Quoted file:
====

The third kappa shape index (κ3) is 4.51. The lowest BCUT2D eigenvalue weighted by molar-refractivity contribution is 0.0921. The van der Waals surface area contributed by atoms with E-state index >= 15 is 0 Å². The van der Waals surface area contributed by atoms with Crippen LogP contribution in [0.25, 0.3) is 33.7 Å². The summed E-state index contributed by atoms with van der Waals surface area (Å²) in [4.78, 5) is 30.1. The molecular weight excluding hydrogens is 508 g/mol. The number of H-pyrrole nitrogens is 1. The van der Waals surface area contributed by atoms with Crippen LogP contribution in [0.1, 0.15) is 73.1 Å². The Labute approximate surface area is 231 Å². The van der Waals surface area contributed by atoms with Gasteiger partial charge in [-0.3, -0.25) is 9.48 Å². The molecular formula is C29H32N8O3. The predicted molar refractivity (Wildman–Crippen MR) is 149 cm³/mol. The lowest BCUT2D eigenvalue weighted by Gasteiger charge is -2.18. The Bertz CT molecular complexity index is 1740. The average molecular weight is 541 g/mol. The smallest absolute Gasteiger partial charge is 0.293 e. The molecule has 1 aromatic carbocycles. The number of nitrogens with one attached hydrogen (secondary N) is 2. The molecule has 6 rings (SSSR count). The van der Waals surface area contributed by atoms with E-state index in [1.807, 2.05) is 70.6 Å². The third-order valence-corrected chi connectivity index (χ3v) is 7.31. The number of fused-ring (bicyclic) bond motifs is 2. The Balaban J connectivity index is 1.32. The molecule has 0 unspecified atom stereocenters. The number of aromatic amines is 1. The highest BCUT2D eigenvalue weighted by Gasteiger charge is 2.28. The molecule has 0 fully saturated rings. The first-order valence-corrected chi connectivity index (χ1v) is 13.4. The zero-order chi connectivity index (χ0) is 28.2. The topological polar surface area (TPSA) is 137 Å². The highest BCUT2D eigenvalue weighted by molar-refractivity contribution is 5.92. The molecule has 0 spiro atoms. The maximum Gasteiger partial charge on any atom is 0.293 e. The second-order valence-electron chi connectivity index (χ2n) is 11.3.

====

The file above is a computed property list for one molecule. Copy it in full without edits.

The third kappa shape index (κ3) is 4.51. The lowest BCUT2D eigenvalue weighted by molar-refractivity contribution is 0.0921. The van der Waals surface area contributed by atoms with E-state index >= 15 is 0 Å². The van der Waals surface area contributed by atoms with Crippen LogP contribution in [0.25, 0.3) is 33.7 Å². The summed E-state index contributed by atoms with van der Waals surface area (Å²) in [4.78, 5) is 30.1. The molecular weight excluding hydrogens is 508 g/mol. The number of H-pyrrole nitrogens is 1. The van der Waals surface area contributed by atoms with Crippen LogP contribution in [0.1, 0.15) is 73.1 Å². The Labute approximate surface area is 231 Å². The van der Waals surface area contributed by atoms with Gasteiger partial charge in [-0.3, -0.25) is 9.48 Å². The molecular formula is C29H32N8O3. The predicted molar refractivity (Wildman–Crippen MR) is 149 cm³/mol. The lowest BCUT2D eigenvalue weighted by Gasteiger charge is -2.18. The Bertz CT molecular complexity index is 1740. The average molecular weight is 541 g/mol. The smallest absolute Gasteiger partial charge is 0.293 e. The molecule has 1 aromatic carbocycles. The number of nitrogens with one attached hydrogen (secondary N) is 2. The molecule has 6 rings (SSSR count). The van der Waals surface area contributed by atoms with E-state index in [1.807, 2.05) is 70.6 Å². The third-order valence-corrected chi connectivity index (χ3v) is 7.31. The number of fused-ring (bicyclic) bond motifs is 2. The Balaban J connectivity index is 1.32. The molecule has 0 unspecified atom stereocenters. The number of aromatic amines is 1. The highest BCUT2D eigenvalue weighted by Gasteiger charge is 2.28. The molecule has 0 fully saturated rings. The first-order valence-corrected chi connectivity index (χ1v) is 13.4. The zero-order chi connectivity index (χ0) is 28.2. The topological polar surface area (TPSA) is 137 Å². The highest BCUT2D eigenvalue weighted by molar-refractivity contribution is 5.92. The molecule has 0 spiro atoms. The maximum Gasteiger partial charge on any atom is 0.293 e. The second-order valence-electron chi connectivity index (χ2n) is 11.3.